Lymphoma: Cancer of lymphocytes in lymph nodes (occasionally entering bloodstream)
Be able to briefly outline the general progression of leukemia.
Disease originates in bone marrow-> spleen, lymph nodes and liver
What is chronic leukemia?
Chronic - Aggressively proliferating malignant blast cells (hematopoietic stem cell)

CLL: chronic lymphoid leukemia
-several disorders affecting B- or T-cells
-most common type of leukemia
-no cure, but often slow progression

CML: chronic myeloid (myelogenous) leukemia
-WBC cancer caused by philadelphia chromosome translocation
What is acute leukemia?
Acute - rapidly proliferating malignant blast cells, curable
What is lymphotic leukemia?
Cancer where lymphocytes proliferate abnormally

Accumulation of white cells in the lymph nodes (only occasionally entering blood or extra-lymphoid tissue in later “leukemic phase”)lym-

-Hodgkins = involves the Reed-Sternberg cells (giant B cells), Epstein Bar virus, high cure rate (60-90%)

-non-Hodgkins = No Reed-Sternberg cells involved , B or T -cell involved
What is myeloid leukemia?
Cancer of plasma cells in bone marrow (decreased immune function, eventually myeloma cells invade other parts of body)
Be able to define Hodgkin’s and non-Hodgkin's lymphoma. Know what a Reed-Sternberg cell is.
-Hodgkins = involves the Reed-Sternberg cells (giant B cells), Epstein Bar virus, high cure rate (60-90%)

-non-Hodgkins = No Reed-Sternberg cells involved , B or T -cell involved
What are the most common leukocytes?
Are leukocytes derived from the lymphoid and/or myeloid cell lineage?
Both lymphoid (T&B) and Myeloid (Eos, basophils, macrophages, monocytes, neutrophils)
What are the phagocytic cells?
Neutrophils and macrophages
You suspect a patient has leukemia. Considering where the cancer originates, which laboratory test would you perform to confirm the diagnosis?
Bone marrow sample will be needed: aspiration/core biopsy
Which of the following cell types are granulocytes?

1. Basophil
2. Lymphocytes
3. Red blood cell
4. Monocytes
choose the best answer as not all leukocytes are granulocytes!

What do neutrophils and macrophages have in common?

1. They are leukocytes
2. They are part of the immune system
3. They can phagocytose foreign microorganisms
4. All of the above
all of the above, remember that the granulocytes are all phagocytic as well
An increased amount of band neutrophils indicates:

1. Lack of hematopoiesis
2. Increased lymphocyte count
3. Inflammation or infection
4. Increased expression of erythropoietin
Inflammation or infection
Lymphocytes are derived from stem cells of:

1. the thymus.
2. the bone marrow.
3. the lymph nodes.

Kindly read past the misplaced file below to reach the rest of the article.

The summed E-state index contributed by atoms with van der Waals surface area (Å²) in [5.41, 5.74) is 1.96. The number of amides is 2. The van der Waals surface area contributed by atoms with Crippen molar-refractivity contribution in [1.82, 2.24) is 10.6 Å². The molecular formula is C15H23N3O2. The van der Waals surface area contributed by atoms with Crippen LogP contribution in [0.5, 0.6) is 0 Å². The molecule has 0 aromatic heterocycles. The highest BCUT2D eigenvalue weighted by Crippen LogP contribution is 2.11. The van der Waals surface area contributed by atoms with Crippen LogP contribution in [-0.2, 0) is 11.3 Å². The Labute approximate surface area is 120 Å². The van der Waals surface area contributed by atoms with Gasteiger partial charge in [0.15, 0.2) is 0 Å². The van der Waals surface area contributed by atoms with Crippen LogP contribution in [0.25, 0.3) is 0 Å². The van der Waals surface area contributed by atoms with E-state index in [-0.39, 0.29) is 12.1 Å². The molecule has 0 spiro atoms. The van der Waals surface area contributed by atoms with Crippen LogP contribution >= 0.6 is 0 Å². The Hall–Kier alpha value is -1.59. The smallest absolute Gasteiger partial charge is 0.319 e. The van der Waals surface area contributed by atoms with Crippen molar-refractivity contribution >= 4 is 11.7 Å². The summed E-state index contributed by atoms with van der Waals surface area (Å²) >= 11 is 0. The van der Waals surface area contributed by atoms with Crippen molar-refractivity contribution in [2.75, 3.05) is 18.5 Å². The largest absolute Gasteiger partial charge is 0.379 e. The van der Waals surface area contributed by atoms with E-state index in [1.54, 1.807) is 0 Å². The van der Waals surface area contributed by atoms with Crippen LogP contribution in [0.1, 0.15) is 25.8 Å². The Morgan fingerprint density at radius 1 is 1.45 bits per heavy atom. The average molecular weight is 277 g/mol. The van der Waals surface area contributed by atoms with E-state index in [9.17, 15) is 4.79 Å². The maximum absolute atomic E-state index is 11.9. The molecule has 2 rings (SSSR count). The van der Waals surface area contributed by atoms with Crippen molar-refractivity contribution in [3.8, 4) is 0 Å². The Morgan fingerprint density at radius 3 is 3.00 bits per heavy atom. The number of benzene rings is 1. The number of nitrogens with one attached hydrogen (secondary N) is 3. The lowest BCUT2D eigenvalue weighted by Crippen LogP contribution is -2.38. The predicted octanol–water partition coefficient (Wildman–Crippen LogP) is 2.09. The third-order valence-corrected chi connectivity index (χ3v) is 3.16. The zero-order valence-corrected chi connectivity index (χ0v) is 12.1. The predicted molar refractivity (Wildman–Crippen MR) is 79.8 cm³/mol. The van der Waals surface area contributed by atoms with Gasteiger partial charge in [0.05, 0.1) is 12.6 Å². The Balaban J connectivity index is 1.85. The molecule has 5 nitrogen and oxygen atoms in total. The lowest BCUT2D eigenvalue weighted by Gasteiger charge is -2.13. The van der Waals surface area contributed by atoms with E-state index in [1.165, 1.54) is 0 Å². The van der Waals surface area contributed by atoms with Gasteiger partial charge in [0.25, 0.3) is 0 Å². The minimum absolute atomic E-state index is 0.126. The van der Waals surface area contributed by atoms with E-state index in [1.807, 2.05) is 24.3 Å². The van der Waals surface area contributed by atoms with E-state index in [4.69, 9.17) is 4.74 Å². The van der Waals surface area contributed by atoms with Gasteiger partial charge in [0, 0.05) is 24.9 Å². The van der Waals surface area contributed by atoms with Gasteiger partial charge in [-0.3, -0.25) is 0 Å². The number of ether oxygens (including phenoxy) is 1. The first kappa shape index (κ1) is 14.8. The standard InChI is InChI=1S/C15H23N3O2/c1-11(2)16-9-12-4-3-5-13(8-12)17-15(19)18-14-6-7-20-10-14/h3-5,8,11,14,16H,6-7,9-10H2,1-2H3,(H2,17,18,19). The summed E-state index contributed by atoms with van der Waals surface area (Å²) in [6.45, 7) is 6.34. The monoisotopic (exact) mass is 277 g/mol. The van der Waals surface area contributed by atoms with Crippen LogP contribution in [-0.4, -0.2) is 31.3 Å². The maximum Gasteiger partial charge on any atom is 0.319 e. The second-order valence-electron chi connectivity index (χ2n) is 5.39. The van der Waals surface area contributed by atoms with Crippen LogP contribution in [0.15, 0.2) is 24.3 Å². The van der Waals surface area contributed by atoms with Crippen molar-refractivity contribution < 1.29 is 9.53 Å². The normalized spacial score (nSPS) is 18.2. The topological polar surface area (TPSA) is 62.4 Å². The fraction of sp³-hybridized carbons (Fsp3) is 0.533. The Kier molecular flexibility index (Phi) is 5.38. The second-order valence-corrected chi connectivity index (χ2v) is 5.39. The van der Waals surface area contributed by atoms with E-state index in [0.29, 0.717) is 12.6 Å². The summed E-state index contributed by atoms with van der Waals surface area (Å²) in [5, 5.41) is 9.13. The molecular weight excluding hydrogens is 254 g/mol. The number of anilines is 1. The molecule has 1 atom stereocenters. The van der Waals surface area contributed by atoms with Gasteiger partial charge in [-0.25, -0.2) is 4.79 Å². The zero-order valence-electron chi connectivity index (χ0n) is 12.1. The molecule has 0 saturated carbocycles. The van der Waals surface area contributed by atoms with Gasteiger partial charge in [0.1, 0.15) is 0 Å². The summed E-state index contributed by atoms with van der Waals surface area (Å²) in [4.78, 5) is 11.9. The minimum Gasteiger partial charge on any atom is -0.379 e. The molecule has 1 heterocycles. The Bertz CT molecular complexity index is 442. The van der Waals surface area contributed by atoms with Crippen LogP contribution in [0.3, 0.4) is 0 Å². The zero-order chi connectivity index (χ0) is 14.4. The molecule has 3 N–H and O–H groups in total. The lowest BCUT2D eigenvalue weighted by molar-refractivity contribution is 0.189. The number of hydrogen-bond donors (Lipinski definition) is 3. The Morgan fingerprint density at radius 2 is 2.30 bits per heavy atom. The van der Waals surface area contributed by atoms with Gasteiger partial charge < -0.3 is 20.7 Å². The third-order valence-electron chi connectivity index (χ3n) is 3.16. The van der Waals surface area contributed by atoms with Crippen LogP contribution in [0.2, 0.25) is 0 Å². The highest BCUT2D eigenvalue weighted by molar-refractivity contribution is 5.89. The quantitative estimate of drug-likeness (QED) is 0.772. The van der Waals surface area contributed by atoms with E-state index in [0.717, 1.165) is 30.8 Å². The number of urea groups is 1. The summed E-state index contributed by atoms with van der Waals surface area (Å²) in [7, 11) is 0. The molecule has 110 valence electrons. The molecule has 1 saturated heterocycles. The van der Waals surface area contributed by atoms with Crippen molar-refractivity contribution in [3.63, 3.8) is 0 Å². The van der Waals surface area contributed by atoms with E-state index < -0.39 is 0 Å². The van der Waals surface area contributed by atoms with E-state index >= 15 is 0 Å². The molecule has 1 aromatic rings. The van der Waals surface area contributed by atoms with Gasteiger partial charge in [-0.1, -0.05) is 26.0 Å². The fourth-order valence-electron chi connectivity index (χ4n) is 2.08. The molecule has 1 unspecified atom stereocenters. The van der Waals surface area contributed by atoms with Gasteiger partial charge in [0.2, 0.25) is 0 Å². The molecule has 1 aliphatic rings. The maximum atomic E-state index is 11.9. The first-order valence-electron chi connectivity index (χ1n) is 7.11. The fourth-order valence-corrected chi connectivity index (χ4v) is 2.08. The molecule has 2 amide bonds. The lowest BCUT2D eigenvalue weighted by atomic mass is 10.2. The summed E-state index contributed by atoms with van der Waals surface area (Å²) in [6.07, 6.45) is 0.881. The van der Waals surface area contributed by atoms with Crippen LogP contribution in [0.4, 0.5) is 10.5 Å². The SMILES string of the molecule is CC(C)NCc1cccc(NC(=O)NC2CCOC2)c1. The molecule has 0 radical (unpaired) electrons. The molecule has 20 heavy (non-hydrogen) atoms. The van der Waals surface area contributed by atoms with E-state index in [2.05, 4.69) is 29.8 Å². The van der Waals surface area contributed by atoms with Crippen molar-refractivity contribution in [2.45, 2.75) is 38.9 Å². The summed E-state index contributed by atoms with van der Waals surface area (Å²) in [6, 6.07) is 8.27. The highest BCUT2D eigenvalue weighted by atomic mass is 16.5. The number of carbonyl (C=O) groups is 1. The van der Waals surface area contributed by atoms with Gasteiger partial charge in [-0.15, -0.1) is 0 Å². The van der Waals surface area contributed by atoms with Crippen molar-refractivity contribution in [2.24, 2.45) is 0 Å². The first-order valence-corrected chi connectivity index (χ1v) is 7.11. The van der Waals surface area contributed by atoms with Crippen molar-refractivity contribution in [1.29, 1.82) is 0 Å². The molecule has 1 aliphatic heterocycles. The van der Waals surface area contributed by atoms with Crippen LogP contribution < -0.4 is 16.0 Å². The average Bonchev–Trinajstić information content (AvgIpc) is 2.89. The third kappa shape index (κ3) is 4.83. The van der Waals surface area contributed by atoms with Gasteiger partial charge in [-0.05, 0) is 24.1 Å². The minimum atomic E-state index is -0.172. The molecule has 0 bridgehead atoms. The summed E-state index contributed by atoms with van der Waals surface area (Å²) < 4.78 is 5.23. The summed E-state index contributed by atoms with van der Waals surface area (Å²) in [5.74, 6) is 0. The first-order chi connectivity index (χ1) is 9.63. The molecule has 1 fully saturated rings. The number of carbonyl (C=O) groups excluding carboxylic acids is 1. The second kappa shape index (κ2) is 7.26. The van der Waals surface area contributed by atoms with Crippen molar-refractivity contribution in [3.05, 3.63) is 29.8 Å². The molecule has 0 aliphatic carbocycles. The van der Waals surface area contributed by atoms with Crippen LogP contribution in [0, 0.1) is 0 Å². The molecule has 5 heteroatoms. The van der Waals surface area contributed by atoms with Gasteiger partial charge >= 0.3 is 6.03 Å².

4. the blood.
bone marrow
Hypersplenism can be caused by:

1. aplastic anemia.
2. pancytopenia.
3. surgical removal of the spleen.
4. splenomegaly.
5. All of the above
aplastic anemia

remember megaly is a large spleen not a high functioning one.
Leukopenia can be caused by:

1. Infections
2. Lymphoma
3. Aplastic anemia
4. Hyposplenism
aplastic anemia also cuaed by leukemia

note that the other choices all result in leukocytosis = incr in leukocytes
A cancer of the white blood cells originating in the bone marrow is called:

1. Erythrocytosis
2. Hodgkin's lymphoma
3. Lymphoma
4. Leukemia
ALL (acute lymphocytic leukemia) can involve which of the following cells?

1. Red blood cells
2. Platelets
3. Monocyes
4. T-cell precursors
T-cell precursors
Reed-Sternberg cells are:

1. Neutrophils with segmented nuclei
2. Megaloblastic red blood cells
3. Giant white blood cells in the bone marrow
4. Giant cells derived from B-cells
Giant cells derived from B-cells
The term thrombocytes refers to:
What are the roles of ADP and thromboxane A2?

1. They are platelet activating factors
2. They convert fibrinogen to fibrin
3. They stimulate tissue factor expression
4. They inhibit blood clot formation
They are platelet activating factors
Which of the following factors is a component of the common pathway (coagulation cascade)?

1. Factor VIIa
2. Factor X
3. Christmas factor (factor IX)
4. Tissue factor
5. All of the above
Factor X
The Prothrombin time (PT) test is specific for:

1. Only the common pathway
2. The intrinsic and common pathway
3. The extrinsic and common pathway
4. The extrinsic, intrinsic and common pathway
The extrinsic and common pathway
Several blood tests have been performed for a patient. The platelet count, platelet function tests and thrombin time are normal but the Activated Partial Thromboplastin Time (PTT or aPTT) is very slow. Which disease do you suspect?

1. Hemophilia A
2. Anemia
3. Sideroblastic anemia
4. Von Willebrand disease
Hemophilia A
Plasmin, derived from plasminogen, is responsible for:

1. Activation of thrombinogen
2. Activation of fibrinogen
3. Degradation of fibrin
4. Platelet aggregation
Degradation of fibrin
A deficiency in von Willebrand factor would lead to:

1. Thrombocytopenia
2. Risk of thrombosis
3. Myeloproliferative disease
4. Increased bleeding
What is VWF and what does it do?
Its primary function is binding to other proteins, particularly Factor VIII and it is important in platelet adhesion to wound sites

vWF appears to play a major role in blood coagulation. vWF deficiency or dysfunction (von Willebrand disease) therefore leads to a bleeding tendency